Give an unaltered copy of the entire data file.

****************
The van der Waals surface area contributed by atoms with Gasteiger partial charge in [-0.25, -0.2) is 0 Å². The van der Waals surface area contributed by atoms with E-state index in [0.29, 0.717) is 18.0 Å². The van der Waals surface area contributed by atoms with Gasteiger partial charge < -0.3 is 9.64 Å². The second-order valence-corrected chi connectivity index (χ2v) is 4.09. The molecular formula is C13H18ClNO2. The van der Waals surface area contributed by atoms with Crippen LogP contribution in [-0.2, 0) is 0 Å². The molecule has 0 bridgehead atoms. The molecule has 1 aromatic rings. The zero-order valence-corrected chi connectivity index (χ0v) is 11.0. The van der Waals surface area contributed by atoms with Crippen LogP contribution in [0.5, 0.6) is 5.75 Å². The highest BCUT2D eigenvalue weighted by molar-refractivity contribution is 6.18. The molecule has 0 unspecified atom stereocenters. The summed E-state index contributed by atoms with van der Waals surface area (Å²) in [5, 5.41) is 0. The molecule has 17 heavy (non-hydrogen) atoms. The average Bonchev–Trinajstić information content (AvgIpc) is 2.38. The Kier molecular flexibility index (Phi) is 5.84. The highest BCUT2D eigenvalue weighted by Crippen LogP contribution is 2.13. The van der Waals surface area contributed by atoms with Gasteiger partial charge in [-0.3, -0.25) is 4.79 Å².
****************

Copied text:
The van der Waals surface area contributed by atoms with Gasteiger partial charge in [-0.25, -0.2) is 0 Å². The van der Waals surface area contributed by atoms with E-state index in [0.29, 0.717) is 18.0 Å². The van der Waals surface area contributed by atoms with Gasteiger partial charge < -0.3 is 9.64 Å². The second-order valence-corrected chi connectivity index (χ2v) is 4.09. The molecular formula is C13H18ClNO2. The van der Waals surface area contributed by atoms with Crippen LogP contribution in [-0.2, 0) is 0 Å². The molecule has 0 bridgehead atoms. The molecule has 1 aromatic rings. The zero-order valence-corrected chi connectivity index (χ0v) is 11.0. The van der Waals surface area contributed by atoms with Crippen LogP contribution in [0.5, 0.6) is 5.75 Å². The highest BCUT2D eigenvalue weighted by molar-refractivity contribution is 6.18. The molecule has 0 unspecified atom stereocenters. The summed E-state index contributed by atoms with van der Waals surface area (Å²) in [5, 5.41) is 0. The molecule has 17 heavy (non-hydrogen) atoms. The average Bonchev–Trinajstić information content (AvgIpc) is 2.38. The Kier molecular flexibility index (Phi) is 5.84. The highest BCUT2D eigenvalue weighted by Crippen LogP contribution is 2.13. The van der Waals surface area contributed by atoms with Gasteiger partial charge in [-0.3, -0.25) is 4.79 Å².